I really enjoy going further and further back "to scratch" like with the tiramisu... for me it's a lot like trying to go back to first principles in math, which is why I'm a category theorist.
I think to go back further "to scratch" with tiramisu I'd have to make my own brandy, raise my own cows and chickens... and also grind my own cocoa from beans, maybe grow wheat and coffee... I'm not going to do that. I think it's like the fact that I'm not a set theorist!!!
I did once try making chocolate from beans. It was...gritty. Now I make it from raw cacao butter and powder. That's as from-scratch as I'm going with chocolate.
And before someone else quotes it at me, yes, there's that Carl Sagan quote "If you wish to make an apple pie from scratch you must first invent the universe".
There are people who ask me why I make something when I can buy it. I think it's like why we learn how to prove things in math even if someone else has already done it so we know it's true and/or we can use a calculator, google, etc.
I've had many first year calculus students who've done AP and can differentiate way more things than me, who get frustrated that we go back and prove things like 0x=x, and that the derivative of the constant function is 0...
Anyway, I like making things "from scratch", and I like proving things "from scratch" and I also recognise that what counts as "from scratch" is not very absolute.
For example, I like knowing how to construct the natural numbers "from scratch" as sets, but I'm not going to use it to do anything!! No thanks. I'm also glad I tried making chocolate from beans one time.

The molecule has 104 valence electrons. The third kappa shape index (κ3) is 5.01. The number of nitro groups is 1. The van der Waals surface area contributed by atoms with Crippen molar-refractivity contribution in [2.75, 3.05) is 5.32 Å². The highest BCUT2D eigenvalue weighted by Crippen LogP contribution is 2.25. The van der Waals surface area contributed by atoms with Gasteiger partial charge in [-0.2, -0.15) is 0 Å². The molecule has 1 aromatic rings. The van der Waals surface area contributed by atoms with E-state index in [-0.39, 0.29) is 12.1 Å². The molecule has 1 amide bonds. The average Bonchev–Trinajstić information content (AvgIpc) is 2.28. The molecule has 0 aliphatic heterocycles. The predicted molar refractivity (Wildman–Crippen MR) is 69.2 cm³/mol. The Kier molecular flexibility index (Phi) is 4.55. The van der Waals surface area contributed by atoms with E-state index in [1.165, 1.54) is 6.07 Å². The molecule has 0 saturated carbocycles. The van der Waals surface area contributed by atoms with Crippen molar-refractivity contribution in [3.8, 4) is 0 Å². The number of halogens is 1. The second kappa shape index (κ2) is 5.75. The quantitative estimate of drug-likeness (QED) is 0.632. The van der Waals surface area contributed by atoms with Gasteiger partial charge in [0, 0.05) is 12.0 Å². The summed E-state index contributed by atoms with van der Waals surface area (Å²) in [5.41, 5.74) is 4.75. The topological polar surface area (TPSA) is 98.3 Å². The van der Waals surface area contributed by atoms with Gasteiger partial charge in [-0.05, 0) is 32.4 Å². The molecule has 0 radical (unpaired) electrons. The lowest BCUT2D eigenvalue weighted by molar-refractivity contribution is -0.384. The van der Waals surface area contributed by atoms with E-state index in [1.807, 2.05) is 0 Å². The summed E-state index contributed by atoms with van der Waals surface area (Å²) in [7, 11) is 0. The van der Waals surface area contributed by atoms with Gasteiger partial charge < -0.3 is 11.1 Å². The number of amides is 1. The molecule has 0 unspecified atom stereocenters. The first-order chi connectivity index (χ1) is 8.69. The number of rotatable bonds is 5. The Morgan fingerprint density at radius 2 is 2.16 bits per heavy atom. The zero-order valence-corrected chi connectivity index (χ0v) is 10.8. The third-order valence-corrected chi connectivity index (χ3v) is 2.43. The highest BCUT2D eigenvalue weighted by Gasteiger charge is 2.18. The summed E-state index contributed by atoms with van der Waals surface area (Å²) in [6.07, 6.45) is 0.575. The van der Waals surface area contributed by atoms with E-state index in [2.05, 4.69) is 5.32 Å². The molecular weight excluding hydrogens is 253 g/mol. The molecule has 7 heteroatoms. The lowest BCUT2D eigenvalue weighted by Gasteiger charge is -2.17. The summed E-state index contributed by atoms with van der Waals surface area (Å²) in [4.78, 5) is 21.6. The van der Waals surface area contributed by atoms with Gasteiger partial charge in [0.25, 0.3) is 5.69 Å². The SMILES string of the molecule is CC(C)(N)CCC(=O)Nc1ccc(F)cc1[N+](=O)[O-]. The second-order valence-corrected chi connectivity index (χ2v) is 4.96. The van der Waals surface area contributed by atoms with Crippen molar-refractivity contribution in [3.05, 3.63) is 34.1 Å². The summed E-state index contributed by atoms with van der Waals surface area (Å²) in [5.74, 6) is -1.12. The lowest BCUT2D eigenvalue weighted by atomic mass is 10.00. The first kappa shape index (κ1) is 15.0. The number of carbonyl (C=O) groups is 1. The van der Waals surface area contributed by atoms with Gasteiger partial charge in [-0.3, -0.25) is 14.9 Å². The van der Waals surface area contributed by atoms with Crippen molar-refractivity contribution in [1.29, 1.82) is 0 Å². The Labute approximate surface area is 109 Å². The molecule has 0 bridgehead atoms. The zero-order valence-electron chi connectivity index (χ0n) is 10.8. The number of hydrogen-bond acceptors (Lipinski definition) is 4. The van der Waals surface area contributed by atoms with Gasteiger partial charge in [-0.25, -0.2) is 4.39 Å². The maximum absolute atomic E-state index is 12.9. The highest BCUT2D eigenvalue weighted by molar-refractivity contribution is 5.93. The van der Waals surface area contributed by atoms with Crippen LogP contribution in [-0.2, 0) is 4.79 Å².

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More from @DrEugeniaCheng

22 Feb
I am musing about why students tell me they don't know something (eg on the homework) rather than looking it up on The Internet. Have we somehow given them the impression that googling something is "cheating"? When in fact it is now an important life skill, in my opinion.
I wonder if education spends too long telling them Wikipedia doesn't count as a source, without also explaining to them that it's a perfectly good way of starting to find things out as long as you read it sensibly, and it's better than not even trying to find out.
I mean, maybe they think that pasting the homework question into google is cheating. But I carefully write homework questions so that pasting it into google will help them with background information but won't actually just tell them the answer.
Read 4 tweets
19 Feb
I'm doing that thing where I was just improving one line of my proof and that turned into an entire paper. And then I was fixing one line of that proof, and that turned into an entire paper. And again. I'm currently in about the 6th nesting of something I started in 2013.
Along the way, this morning I also had my sort of annual "Ooh I think I've solved that thing I've been trying to solve since 2006" - but yet again, I haven't. But I get closer each time, so I'm optimistic that I might get there in 20 or 30 years if I'm still around and lucid!